I’m asking because this Guardian headline suggests there is.
I suppose fanfic can be “wrong” if it gets things about the characters just completely wrong. And I know fanfic can be bad; there are tons of bad fics out there. But I wonder at the posing of the question of who should be “allowed” to write it.
Sure, if it’s going to be something “official,” then . . . Well, it’s no longer fan fiction, is it?
The Guardian author frets over who might be hired to write sequels to her favorite books or movies or whatever. But no one says she has to read them. I didn’t read Scarlett because I didn’t want to ruin Gone with the Wind for myself.
Lumping official sequels with fanfic is problematic. Fan fiction is, by definition, written by fans. For no money. (Amazon Worlds notwithstanding, I suppose.) Fanfic = fans who may or may not actually have an ability to write playing in the sandbox next to the fabulous sand castle that is “canon.” Anyone is allowed to do it. The beach isn’t closed. And maybe some people are crap at building sand castles or whatever, but that doesn’t mean we don’t allow them to try. We don’t go stomping on their efforts.
I got started as a fanfic author, and I think it was a great way to hone my skills. I’d say I had more fans when I wrote fan fiction than I do now because those worlds have built-in audiences. (But also because I was a guest fan author at cons, which built my fan base.)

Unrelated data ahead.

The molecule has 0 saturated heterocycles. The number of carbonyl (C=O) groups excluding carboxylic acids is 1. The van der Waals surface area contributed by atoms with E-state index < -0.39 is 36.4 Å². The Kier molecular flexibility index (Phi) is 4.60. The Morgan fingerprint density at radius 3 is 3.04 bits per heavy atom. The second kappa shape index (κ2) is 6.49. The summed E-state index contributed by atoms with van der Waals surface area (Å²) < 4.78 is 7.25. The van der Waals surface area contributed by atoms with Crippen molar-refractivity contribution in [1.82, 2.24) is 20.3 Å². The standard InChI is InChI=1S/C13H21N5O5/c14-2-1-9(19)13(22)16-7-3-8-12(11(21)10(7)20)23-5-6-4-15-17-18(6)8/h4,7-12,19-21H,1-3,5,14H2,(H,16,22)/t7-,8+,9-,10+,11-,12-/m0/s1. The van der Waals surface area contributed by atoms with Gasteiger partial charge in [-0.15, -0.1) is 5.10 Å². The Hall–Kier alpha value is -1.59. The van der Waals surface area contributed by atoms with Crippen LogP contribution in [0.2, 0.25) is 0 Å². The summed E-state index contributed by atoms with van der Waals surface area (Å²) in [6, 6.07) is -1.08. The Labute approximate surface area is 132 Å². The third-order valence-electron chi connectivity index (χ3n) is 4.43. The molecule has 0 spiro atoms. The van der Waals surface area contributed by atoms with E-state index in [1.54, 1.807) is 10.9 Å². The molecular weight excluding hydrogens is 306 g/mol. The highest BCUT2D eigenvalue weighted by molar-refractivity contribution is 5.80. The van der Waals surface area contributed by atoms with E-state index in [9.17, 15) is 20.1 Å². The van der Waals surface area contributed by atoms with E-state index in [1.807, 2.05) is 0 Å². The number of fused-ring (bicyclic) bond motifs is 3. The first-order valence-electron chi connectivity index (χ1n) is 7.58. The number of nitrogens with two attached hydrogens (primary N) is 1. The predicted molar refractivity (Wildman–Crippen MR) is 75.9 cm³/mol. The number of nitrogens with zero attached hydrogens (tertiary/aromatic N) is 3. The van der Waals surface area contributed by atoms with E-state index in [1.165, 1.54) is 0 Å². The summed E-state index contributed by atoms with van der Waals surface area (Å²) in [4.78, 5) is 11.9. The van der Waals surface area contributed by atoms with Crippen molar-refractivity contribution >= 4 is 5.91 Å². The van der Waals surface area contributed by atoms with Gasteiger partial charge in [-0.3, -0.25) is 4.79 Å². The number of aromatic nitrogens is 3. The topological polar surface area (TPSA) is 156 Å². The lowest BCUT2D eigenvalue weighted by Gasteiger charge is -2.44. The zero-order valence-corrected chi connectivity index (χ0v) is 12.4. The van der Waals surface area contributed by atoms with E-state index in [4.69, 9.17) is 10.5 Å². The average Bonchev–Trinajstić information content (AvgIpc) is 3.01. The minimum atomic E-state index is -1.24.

Some authors get irritated when fans try to write their own stories about characters the authors have created. Those authors want ultimate control over their work, and I get that, too. Anne Rice has asked that people not write fics about her vampires. (I did it anyway, before I knew her stance. Then I stopped.) She can’t really keep people from doing it, but respecting authors’ and creators’ wishes just seems like the right thing to do if you really do love them and their work.
That said, if you want to write fic about any of my stuff, go for it.
I think any time there’s going to be a sequel to something, people have a certain amount of trepidation. There’s always the question of, “Will it suck?” And then we learn who’s doing the work: the writer, the director, the actors, whatever. And we either feel better or worse. And sometimes even the original author can suck at writing a sequel, so there’s no safe harbor. Sequels are inherently dangerous. They may always alter the original in ways we don’t like, no matter who is making them or writing them.
That’s the balance: we want more of what we love and are terrified of ruining that love at the same time.
Which is why fan fiction is so wonderful. You can love it or hate it, but it doesn’t count, so it doesn’t ruin the original work! Ta-da! You can decide to take or leave what you want with fan fiction. When it’s good, it’s very, very good, and when it’s bad, you laugh and walk away. No harm, no foul.
In short, I think the Guardian piece is misusing the term “fanfiction” (they make it all one word there). They’re talking about an official sequel and worrying over other possible franchises that could get “new” authors. Eh. Whatever. To go back to the sand castles, this kind of sequel is like letting someone build a new wing of a standing castle. It’ll either look awesome or look really bad, but if you walk around to another side of the sand castle, you won’t be able to see it at all. You can pretend it doesn’t exist.